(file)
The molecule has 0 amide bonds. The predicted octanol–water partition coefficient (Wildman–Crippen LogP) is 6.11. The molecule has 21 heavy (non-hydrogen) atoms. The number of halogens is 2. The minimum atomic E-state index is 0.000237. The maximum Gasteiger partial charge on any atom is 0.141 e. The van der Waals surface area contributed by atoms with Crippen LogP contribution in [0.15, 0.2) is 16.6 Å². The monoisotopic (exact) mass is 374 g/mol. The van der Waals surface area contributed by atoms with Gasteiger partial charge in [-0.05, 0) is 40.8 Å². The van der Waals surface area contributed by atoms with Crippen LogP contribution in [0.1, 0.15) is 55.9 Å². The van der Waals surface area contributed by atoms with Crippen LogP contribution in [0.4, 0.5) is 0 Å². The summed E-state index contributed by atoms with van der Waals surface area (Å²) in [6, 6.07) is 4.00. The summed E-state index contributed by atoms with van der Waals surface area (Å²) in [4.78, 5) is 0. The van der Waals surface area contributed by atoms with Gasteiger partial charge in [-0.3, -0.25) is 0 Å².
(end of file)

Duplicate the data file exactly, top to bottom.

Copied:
The molecule has 0 amide bonds. The predicted octanol–water partition coefficient (Wildman–Crippen LogP) is 6.11. The molecule has 21 heavy (non-hydrogen) atoms. The number of halogens is 2. The minimum atomic E-state index is 0.000237. The maximum Gasteiger partial charge on any atom is 0.141 e. The van der Waals surface area contributed by atoms with Crippen LogP contribution in [0.15, 0.2) is 16.6 Å². The monoisotopic (exact) mass is 374 g/mol. The van der Waals surface area contributed by atoms with Gasteiger partial charge in [-0.05, 0) is 40.8 Å². The van der Waals surface area contributed by atoms with Crippen LogP contribution in [0.1, 0.15) is 55.9 Å². The van der Waals surface area contributed by atoms with Crippen LogP contribution in [0.4, 0.5) is 0 Å². The summed E-state index contributed by atoms with van der Waals surface area (Å²) in [6, 6.07) is 4.00. The summed E-state index contributed by atoms with van der Waals surface area (Å²) in [4.78, 5) is 0. The van der Waals surface area contributed by atoms with Gasteiger partial charge in [-0.3, -0.25) is 0 Å².